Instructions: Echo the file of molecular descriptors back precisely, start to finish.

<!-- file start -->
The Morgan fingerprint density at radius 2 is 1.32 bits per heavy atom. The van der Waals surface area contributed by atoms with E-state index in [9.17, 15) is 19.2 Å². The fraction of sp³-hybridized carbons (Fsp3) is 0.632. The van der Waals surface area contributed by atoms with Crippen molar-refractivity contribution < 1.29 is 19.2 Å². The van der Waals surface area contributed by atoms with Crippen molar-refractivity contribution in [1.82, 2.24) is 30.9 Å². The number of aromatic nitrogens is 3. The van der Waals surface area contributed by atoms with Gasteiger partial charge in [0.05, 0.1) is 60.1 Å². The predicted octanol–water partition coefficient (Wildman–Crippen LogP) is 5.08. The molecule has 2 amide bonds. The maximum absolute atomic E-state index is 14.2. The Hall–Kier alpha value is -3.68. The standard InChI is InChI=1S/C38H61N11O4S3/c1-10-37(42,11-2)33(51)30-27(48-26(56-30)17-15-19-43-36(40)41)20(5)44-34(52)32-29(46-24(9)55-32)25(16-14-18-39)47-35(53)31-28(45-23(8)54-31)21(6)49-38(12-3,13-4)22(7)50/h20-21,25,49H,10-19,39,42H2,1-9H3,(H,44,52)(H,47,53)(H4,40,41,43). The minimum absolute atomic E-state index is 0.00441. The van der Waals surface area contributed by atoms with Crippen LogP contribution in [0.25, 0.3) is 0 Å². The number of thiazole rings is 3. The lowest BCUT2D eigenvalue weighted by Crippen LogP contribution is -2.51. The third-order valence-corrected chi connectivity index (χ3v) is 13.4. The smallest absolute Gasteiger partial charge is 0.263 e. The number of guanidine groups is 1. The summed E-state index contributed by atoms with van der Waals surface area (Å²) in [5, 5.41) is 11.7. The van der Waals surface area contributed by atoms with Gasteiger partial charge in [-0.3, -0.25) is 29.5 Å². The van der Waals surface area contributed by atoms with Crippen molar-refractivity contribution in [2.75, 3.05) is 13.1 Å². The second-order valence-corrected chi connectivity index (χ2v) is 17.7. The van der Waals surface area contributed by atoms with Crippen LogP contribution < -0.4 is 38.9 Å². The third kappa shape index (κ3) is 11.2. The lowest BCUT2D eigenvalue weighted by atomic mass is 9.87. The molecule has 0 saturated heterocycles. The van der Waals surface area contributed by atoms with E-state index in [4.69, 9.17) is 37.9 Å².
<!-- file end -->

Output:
The Morgan fingerprint density at radius 2 is 1.32 bits per heavy atom. The van der Waals surface area contributed by atoms with E-state index in [9.17, 15) is 19.2 Å². The fraction of sp³-hybridized carbons (Fsp3) is 0.632. The van der Waals surface area contributed by atoms with Crippen molar-refractivity contribution < 1.29 is 19.2 Å². The van der Waals surface area contributed by atoms with Crippen molar-refractivity contribution in [1.82, 2.24) is 30.9 Å². The number of aromatic nitrogens is 3. The van der Waals surface area contributed by atoms with Gasteiger partial charge in [0.05, 0.1) is 60.1 Å². The predicted octanol–water partition coefficient (Wildman–Crippen LogP) is 5.08. The molecule has 2 amide bonds. The maximum absolute atomic E-state index is 14.2. The Hall–Kier alpha value is -3.68. The standard InChI is InChI=1S/C38H61N11O4S3/c1-10-37(42,11-2)33(51)30-27(48-26(56-30)17-15-19-43-36(40)41)20(5)44-34(52)32-29(46-24(9)55-32)25(16-14-18-39)47-35(53)31-28(45-23(8)54-31)21(6)49-38(12-3,13-4)22(7)50/h20-21,25,49H,10-19,39,42H2,1-9H3,(H,44,52)(H,47,53)(H4,40,41,43). The minimum absolute atomic E-state index is 0.00441. The van der Waals surface area contributed by atoms with Crippen LogP contribution in [0.25, 0.3) is 0 Å². The number of thiazole rings is 3. The lowest BCUT2D eigenvalue weighted by Crippen LogP contribution is -2.51. The third-order valence-corrected chi connectivity index (χ3v) is 13.4. The smallest absolute Gasteiger partial charge is 0.263 e. The number of guanidine groups is 1. The summed E-state index contributed by atoms with van der Waals surface area (Å²) in [5, 5.41) is 11.7. The van der Waals surface area contributed by atoms with Gasteiger partial charge in [-0.3, -0.25) is 29.5 Å². The van der Waals surface area contributed by atoms with Crippen molar-refractivity contribution in [2.75, 3.05) is 13.1 Å². The second-order valence-corrected chi connectivity index (χ2v) is 17.7. The van der Waals surface area contributed by atoms with Crippen LogP contribution < -0.4 is 38.9 Å². The third kappa shape index (κ3) is 11.2. The lowest BCUT2D eigenvalue weighted by atomic mass is 9.87. The molecule has 0 saturated heterocycles. The van der Waals surface area contributed by atoms with E-state index in [4.69, 9.17) is 37.9 Å².